Every spine has specific natural curves. These curves round one’s shoulders and give the lower back a slight arch. However, some people’s spines also curve from side to side. This is not a function of poor posture, and these curves can’t be fixed by simply standing up straight. The condition of side-to-side spinal curvature is called scoliosis. On an x-ray, these spines with scoliosis look more like an “S” or a “C” than a straight line. The spinal column with scoliosis may also have rotated slightly, making the person’s waist or shoulders appear uneven.
A specific cause is not found in more than 80% of scoliosis cases, and such are termed idiopathic, meaning “of undetermined cause.” This is especially true among the type of scoliosis seen in adolescents, where three to five percent will be found to have some form of scoliosis.
Approximately 70% of AIS patients are girls, and their curves tend to be more progressive. A genetic predisposition exists for some adolescents to develop AIS, and this is currently being studied.
People must seek AIS treatment because progressive scoliosis may result in significant deformity if left untreated. This deformity can cause significant psychological distress as well as physical disability, especially among adolescent patients.
The deformity from scoliosis can have dangerous physical consequences. As the spine rotates, the rib cage is affected, leading to severe heart and lung problems. If progressive scoliosis affects the lumbar spine, the resulting pain can be very debilitating.
Dr. Stieber’s assessment includes a medical history, physical and neurological exam, and diagnostic testing with x-rays and other methods. The medical history may include questions about the parent’s genealogy and whether other family members have scoliosis. Dr. Stieber will check for underlying medical conditions that might otherwise be causing scoliosis. Additionally, the patient’s age, the onset of puberty, and growth history will help us determine the number of years that remain before the child reaches skeletal maturity. At skeletal maturity, curve progression may stop as long as the curve is less than 40-45 degrees. The curve may continue to progress throughout adulthood if the curve exceeds 40-45 degrees.
Some cases of AIS can be treated non-surgically, and others require surgical intervention. Small curves (those less than 15-20 degrees) are usually observed for possible progression over some time. At this stage, no specific treatment is needed. In adolescents, larger curves (those between 20-40 degrees) may require bracing to prevent further curve progression. Some patients find wearing the brace 16 to 23 hours every day difficult. Braces can be uncomfortable, unattractive, hot, and make a child self-conscious even though well disguised under clothing. However, when bracing works and surgery is avoided, the commitment required is worthwhile.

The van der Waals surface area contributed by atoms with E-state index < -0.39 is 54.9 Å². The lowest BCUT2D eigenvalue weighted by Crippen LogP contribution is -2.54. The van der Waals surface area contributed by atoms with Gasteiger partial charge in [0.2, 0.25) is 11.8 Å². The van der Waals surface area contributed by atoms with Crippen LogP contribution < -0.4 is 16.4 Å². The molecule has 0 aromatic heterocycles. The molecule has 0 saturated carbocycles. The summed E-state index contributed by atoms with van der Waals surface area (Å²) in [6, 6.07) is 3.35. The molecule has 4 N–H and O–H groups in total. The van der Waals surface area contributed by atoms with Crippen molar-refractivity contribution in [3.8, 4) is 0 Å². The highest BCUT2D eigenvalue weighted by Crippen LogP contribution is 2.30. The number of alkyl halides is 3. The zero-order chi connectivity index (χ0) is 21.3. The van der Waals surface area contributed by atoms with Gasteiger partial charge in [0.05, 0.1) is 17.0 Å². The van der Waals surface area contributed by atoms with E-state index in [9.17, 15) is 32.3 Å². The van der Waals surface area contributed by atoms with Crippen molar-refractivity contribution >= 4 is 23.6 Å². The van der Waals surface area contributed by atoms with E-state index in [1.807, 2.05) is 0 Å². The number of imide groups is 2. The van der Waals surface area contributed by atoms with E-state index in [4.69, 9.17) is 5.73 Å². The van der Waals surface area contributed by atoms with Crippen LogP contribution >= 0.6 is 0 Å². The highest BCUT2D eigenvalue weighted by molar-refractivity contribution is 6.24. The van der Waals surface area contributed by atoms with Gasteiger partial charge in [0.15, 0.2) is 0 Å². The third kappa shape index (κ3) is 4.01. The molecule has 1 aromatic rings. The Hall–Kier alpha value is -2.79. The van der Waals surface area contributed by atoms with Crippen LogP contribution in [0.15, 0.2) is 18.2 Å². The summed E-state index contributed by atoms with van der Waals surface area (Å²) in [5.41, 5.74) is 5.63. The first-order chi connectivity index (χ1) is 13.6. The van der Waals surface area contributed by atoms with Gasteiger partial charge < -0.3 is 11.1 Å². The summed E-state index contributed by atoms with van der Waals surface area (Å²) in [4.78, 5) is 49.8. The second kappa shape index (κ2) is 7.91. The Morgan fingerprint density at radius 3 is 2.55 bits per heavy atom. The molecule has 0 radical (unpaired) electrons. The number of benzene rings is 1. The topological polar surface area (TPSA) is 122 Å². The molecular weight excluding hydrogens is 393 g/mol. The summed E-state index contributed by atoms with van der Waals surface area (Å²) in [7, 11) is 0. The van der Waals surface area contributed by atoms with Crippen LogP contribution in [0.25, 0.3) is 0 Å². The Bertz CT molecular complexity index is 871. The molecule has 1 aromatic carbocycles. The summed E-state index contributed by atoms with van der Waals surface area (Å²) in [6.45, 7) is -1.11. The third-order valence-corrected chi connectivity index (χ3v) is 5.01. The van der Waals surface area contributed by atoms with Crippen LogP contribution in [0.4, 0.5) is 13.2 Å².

Unfortunately, not all curves respond to bracing. Cervicothoracic curves (from the middle of the back up into the neck) and curves more significant than 40 degrees tend to respond poorly to bracing. Older patients who are closer to skeletal maturity may also have a limited response to bracing.
Surgery may be recommended for curves of certain types and severity (degrees). Rapidly-progressing curves or curves that are associated with neurologic problems may also require intervention. Surgery may be performed for smaller curves if the appearance of the curvature is bothersome to the patient or for other symptoms associated with scoliosis. The goals of surgical treatment are to correct the curve and to prevent curve progression. This is usually performed by placing metal implants into the spine attached to rods that correct the spinal curvature and hold it in the corrected position until fusion when the spinal elements mend together.
Dr. Stieber uses various surgical procedures to treat AIS. The overall goals of the procedure are the same, but the techniques and instrumentation used will vary from case to case. Dr. Stieber may perform the procedure from the front (anterior) or the back (posterior). The most common approach to adolescent idiopathic scoliosis is the posterior (back) approach. In the past, using hooks for fixation, patient activities were often restricted for at least six months after surgery. With recent medical advances, pedicle screws have been applied to the spine allowing for better correction. Pedicle screws provide substantial fixation, allowing patients to return to activities within 2-3 months after surgery. A curvature of 50° is often brought down to under 10° with these techniques.
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